The representative of Chile, speaking on behalf of the Group of Friends of Older Persons, said COVID-19 has pushed older people into poverty and aggravated misery for those who are already living in poverty. Noting that older persons suffer multiple forms of marginalization, abuse, neglect and discrimination, he said social protection measures must prevent poverty across the full life cycle. Welcoming the Madrid International Plan of Action on Ageing, adopted in 2002, he said older people not only face challenges posed by the pandemic, but also pre‑existing problems, such as violations of their human rights. Older women are particularly vulnerable and more likely to fall into poverty, he said, stressing the need for disaggregated data on older women. The Madrid Plan offers a road map linking ageing and sustainable development. He said the International Telecommunication Union (ITU) report on “ageing in the digital age” describes older persons as valuable, rather than vulnerable. As the Madrid Plan was not designed to address the human rights protection gap, he called for the development of a legally binding instrument for the protection of older people’s human rights.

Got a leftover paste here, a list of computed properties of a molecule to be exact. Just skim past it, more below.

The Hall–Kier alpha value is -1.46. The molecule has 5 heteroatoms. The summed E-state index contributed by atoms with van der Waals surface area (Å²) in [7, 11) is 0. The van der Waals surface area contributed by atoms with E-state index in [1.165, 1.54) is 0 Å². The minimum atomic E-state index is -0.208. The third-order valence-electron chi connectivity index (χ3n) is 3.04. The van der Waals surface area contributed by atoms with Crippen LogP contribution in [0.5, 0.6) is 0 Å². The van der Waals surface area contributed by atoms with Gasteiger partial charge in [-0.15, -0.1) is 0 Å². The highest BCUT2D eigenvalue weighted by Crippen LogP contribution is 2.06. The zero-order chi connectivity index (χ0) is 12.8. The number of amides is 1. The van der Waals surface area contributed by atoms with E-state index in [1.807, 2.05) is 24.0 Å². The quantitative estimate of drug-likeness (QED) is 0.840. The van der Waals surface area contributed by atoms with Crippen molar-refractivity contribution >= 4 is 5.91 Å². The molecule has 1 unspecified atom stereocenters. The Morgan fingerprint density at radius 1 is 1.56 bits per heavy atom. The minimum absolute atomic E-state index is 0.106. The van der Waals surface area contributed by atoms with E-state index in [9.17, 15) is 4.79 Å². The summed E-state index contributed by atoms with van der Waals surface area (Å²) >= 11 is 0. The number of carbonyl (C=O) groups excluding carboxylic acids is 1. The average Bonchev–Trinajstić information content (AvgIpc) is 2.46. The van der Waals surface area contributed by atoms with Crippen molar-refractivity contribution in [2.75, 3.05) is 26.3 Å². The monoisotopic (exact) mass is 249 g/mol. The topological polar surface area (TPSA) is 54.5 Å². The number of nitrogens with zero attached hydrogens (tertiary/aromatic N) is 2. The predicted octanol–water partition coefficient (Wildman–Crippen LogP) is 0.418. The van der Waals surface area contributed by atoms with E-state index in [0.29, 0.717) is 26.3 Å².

The representative of Egypt said economic reforms launched since 2015 have enhanced the economy’s resilience to sudden shocks. The Government has adopted multiple policies to mitigate the financial effects of COVID-19, including the allocation of a $6 billion stimulus package — equivalent to 1.8 per cent of gross domestic product (GDP) — to ensure resources for health and social protection measures. It also supported 5 million households with food packages, medical supplies and other necessities, at a cost of $310 million, efforts that enabled it to achieve three Guinness records for humanitarian and charity campaigns. The Government delivered family‑planning tools and children’s milk to the poorest women, while 150,000 vulnerable women running microfinance projects were financially supported to pay 50 per cent of their loans. She also highlighted Egypt’s online psychological and education support for vulnerable groups, including children with disabilities, adding that Egypt’s digital transformation and electronic payment efforts have facilitated its survival and adaptation.